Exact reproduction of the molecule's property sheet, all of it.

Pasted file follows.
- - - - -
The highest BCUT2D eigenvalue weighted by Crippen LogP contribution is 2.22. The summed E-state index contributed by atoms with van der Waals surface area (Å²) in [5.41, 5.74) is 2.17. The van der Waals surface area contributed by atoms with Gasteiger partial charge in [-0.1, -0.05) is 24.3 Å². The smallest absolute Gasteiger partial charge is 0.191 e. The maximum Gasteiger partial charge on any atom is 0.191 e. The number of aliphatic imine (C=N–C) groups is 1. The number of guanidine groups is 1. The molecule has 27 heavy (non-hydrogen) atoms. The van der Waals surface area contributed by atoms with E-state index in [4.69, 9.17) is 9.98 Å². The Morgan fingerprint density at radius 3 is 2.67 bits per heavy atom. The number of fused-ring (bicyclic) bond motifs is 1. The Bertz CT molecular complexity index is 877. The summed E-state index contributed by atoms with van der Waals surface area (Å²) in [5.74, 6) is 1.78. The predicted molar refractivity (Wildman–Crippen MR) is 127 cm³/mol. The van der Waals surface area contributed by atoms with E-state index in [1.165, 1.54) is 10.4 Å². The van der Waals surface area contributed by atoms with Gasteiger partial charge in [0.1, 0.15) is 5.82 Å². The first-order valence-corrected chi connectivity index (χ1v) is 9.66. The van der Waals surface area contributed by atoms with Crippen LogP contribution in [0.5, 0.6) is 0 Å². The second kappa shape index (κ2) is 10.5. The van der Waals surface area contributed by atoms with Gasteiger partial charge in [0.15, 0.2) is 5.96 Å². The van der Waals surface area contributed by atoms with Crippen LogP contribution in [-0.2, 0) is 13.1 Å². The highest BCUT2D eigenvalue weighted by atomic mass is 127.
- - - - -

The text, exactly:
The highest BCUT2D eigenvalue weighted by Crippen LogP contribution is 2.22. The summed E-state index contributed by atoms with van der Waals surface area (Å²) in [5.41, 5.74) is 2.17. The van der Waals surface area contributed by atoms with Gasteiger partial charge in [-0.1, -0.05) is 24.3 Å². The smallest absolute Gasteiger partial charge is 0.191 e. The maximum Gasteiger partial charge on any atom is 0.191 e. The number of aliphatic imine (C=N–C) groups is 1. The number of guanidine groups is 1. The molecule has 27 heavy (non-hydrogen) atoms. The van der Waals surface area contributed by atoms with E-state index in [4.69, 9.17) is 9.98 Å². The Morgan fingerprint density at radius 3 is 2.67 bits per heavy atom. The number of fused-ring (bicyclic) bond motifs is 1. The Bertz CT molecular complexity index is 877. The summed E-state index contributed by atoms with van der Waals surface area (Å²) in [5.74, 6) is 1.78. The predicted molar refractivity (Wildman–Crippen MR) is 127 cm³/mol. The van der Waals surface area contributed by atoms with E-state index in [1.165, 1.54) is 10.4 Å². The van der Waals surface area contributed by atoms with Gasteiger partial charge in [0.1, 0.15) is 5.82 Å². The first-order valence-corrected chi connectivity index (χ1v) is 9.66. The van der Waals surface area contributed by atoms with Crippen LogP contribution in [0.5, 0.6) is 0 Å². The second kappa shape index (κ2) is 10.5. The van der Waals surface area contributed by atoms with Gasteiger partial charge in [0.15, 0.2) is 5.96 Å². The van der Waals surface area contributed by atoms with Crippen LogP contribution in [-0.2, 0) is 13.1 Å². The highest BCUT2D eigenvalue weighted by atomic mass is 127.